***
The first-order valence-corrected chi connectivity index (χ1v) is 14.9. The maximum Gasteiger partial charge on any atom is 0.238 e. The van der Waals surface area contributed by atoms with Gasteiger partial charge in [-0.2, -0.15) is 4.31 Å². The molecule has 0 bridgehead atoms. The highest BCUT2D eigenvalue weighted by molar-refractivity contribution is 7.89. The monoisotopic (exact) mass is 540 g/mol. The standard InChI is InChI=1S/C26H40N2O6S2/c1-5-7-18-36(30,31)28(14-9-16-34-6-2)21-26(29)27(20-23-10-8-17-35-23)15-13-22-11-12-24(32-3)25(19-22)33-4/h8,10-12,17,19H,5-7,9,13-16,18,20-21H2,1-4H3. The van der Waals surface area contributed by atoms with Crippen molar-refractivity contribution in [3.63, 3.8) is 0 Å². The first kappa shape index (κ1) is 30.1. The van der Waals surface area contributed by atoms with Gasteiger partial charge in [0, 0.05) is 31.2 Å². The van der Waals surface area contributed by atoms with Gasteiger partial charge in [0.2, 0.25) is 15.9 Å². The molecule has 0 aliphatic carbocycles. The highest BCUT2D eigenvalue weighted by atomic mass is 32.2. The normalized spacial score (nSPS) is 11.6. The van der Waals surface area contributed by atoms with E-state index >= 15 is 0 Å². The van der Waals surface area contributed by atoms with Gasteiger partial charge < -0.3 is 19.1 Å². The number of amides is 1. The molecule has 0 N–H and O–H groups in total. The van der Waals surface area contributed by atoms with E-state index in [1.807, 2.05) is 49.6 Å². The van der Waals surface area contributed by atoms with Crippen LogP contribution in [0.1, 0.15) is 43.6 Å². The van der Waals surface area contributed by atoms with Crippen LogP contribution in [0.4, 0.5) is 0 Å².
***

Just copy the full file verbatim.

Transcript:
The first-order valence-corrected chi connectivity index (χ1v) is 14.9. The maximum Gasteiger partial charge on any atom is 0.238 e. The van der Waals surface area contributed by atoms with Gasteiger partial charge in [-0.2, -0.15) is 4.31 Å². The molecule has 0 bridgehead atoms. The highest BCUT2D eigenvalue weighted by molar-refractivity contribution is 7.89. The monoisotopic (exact) mass is 540 g/mol. The standard InChI is InChI=1S/C26H40N2O6S2/c1-5-7-18-36(30,31)28(14-9-16-34-6-2)21-26(29)27(20-23-10-8-17-35-23)15-13-22-11-12-24(32-3)25(19-22)33-4/h8,10-12,17,19H,5-7,9,13-16,18,20-21H2,1-4H3. The van der Waals surface area contributed by atoms with Crippen molar-refractivity contribution in [3.63, 3.8) is 0 Å². The first kappa shape index (κ1) is 30.1. The van der Waals surface area contributed by atoms with Gasteiger partial charge in [0, 0.05) is 31.2 Å². The van der Waals surface area contributed by atoms with Gasteiger partial charge in [0.2, 0.25) is 15.9 Å². The molecule has 0 aliphatic carbocycles. The highest BCUT2D eigenvalue weighted by atomic mass is 32.2. The normalized spacial score (nSPS) is 11.6. The van der Waals surface area contributed by atoms with E-state index >= 15 is 0 Å². The van der Waals surface area contributed by atoms with Gasteiger partial charge < -0.3 is 19.1 Å². The number of amides is 1. The molecule has 0 N–H and O–H groups in total. The van der Waals surface area contributed by atoms with E-state index in [1.807, 2.05) is 49.6 Å². The van der Waals surface area contributed by atoms with Crippen LogP contribution in [0.1, 0.15) is 43.6 Å². The van der Waals surface area contributed by atoms with Crippen LogP contribution in [0.4, 0.5) is 0 Å².